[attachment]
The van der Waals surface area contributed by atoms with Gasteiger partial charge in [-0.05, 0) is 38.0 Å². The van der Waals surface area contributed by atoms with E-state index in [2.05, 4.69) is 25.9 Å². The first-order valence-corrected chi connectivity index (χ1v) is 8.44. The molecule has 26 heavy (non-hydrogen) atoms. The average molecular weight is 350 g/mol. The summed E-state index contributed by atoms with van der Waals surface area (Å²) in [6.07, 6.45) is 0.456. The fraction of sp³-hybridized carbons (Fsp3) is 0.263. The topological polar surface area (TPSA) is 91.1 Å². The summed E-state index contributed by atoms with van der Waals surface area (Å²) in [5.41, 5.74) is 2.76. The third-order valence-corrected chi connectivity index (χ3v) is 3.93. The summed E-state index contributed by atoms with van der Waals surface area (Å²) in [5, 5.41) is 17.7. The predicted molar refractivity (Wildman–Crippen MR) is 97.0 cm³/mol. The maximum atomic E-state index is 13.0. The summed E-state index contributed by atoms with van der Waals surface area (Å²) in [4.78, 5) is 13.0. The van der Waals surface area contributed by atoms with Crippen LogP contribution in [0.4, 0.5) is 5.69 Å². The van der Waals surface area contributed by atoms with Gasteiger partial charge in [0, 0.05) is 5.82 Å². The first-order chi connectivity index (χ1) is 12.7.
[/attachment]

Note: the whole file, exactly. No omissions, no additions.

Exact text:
The van der Waals surface area contributed by atoms with Gasteiger partial charge in [-0.05, 0) is 38.0 Å². The van der Waals surface area contributed by atoms with E-state index in [2.05, 4.69) is 25.9 Å². The first-order valence-corrected chi connectivity index (χ1v) is 8.44. The molecule has 26 heavy (non-hydrogen) atoms. The average molecular weight is 350 g/mol. The summed E-state index contributed by atoms with van der Waals surface area (Å²) in [6.07, 6.45) is 0.456. The fraction of sp³-hybridized carbons (Fsp3) is 0.263. The topological polar surface area (TPSA) is 91.1 Å². The summed E-state index contributed by atoms with van der Waals surface area (Å²) in [5.41, 5.74) is 2.76. The third-order valence-corrected chi connectivity index (χ3v) is 3.93. The summed E-state index contributed by atoms with van der Waals surface area (Å²) in [5, 5.41) is 17.7. The predicted molar refractivity (Wildman–Crippen MR) is 97.0 cm³/mol. The maximum atomic E-state index is 13.0. The summed E-state index contributed by atoms with van der Waals surface area (Å²) in [4.78, 5) is 13.0. The van der Waals surface area contributed by atoms with Crippen LogP contribution in [0.4, 0.5) is 5.69 Å². The van der Waals surface area contributed by atoms with Gasteiger partial charge in [0, 0.05) is 5.82 Å². The first-order chi connectivity index (χ1) is 12.7.